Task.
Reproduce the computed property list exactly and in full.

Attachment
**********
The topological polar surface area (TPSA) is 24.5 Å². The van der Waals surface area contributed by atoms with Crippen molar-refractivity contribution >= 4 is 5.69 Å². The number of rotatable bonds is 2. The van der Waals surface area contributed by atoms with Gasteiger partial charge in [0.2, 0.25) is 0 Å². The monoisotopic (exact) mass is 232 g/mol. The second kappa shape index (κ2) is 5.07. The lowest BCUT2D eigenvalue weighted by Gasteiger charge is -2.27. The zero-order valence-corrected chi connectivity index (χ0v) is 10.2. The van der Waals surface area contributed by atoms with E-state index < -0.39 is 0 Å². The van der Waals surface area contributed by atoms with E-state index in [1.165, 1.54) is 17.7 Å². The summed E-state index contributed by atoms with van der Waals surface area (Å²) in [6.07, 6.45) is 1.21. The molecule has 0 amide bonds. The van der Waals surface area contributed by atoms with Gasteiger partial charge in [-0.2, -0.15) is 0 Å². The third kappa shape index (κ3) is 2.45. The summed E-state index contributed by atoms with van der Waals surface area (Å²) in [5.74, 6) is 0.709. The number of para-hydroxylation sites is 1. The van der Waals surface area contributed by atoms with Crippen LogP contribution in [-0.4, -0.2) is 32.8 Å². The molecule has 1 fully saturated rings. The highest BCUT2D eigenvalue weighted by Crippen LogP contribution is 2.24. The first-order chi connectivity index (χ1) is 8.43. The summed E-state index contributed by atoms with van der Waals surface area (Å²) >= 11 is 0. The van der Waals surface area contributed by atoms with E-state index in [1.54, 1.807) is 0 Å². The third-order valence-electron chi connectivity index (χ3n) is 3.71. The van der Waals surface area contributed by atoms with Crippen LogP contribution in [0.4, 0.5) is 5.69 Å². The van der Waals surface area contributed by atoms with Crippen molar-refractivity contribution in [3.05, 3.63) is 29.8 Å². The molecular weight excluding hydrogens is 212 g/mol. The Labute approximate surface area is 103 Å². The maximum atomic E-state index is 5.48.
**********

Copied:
The topological polar surface area (TPSA) is 24.5 Å². The van der Waals surface area contributed by atoms with Crippen molar-refractivity contribution >= 4 is 5.69 Å². The number of rotatable bonds is 2. The van der Waals surface area contributed by atoms with Gasteiger partial charge in [0.2, 0.25) is 0 Å². The monoisotopic (exact) mass is 232 g/mol. The second kappa shape index (κ2) is 5.07. The lowest BCUT2D eigenvalue weighted by Gasteiger charge is -2.27. The zero-order valence-corrected chi connectivity index (χ0v) is 10.2. The van der Waals surface area contributed by atoms with E-state index < -0.39 is 0 Å². The van der Waals surface area contributed by atoms with E-state index in [1.165, 1.54) is 17.7 Å². The summed E-state index contributed by atoms with van der Waals surface area (Å²) in [6.07, 6.45) is 1.21. The molecule has 0 amide bonds. The van der Waals surface area contributed by atoms with Gasteiger partial charge in [-0.2, -0.15) is 0 Å². The third kappa shape index (κ3) is 2.45. The summed E-state index contributed by atoms with van der Waals surface area (Å²) in [5.74, 6) is 0.709. The number of para-hydroxylation sites is 1. The van der Waals surface area contributed by atoms with Crippen LogP contribution in [-0.4, -0.2) is 32.8 Å². The molecule has 1 fully saturated rings. The highest BCUT2D eigenvalue weighted by Crippen LogP contribution is 2.24. The first-order chi connectivity index (χ1) is 8.43. The summed E-state index contributed by atoms with van der Waals surface area (Å²) >= 11 is 0. The van der Waals surface area contributed by atoms with E-state index in [1.54, 1.807) is 0 Å². The third-order valence-electron chi connectivity index (χ3n) is 3.71. The van der Waals surface area contributed by atoms with Crippen LogP contribution in [0.4, 0.5) is 5.69 Å². The van der Waals surface area contributed by atoms with Crippen molar-refractivity contribution in [3.05, 3.63) is 29.8 Å². The molecular weight excluding hydrogens is 212 g/mol. The Labute approximate surface area is 103 Å². The maximum atomic E-state index is 5.48.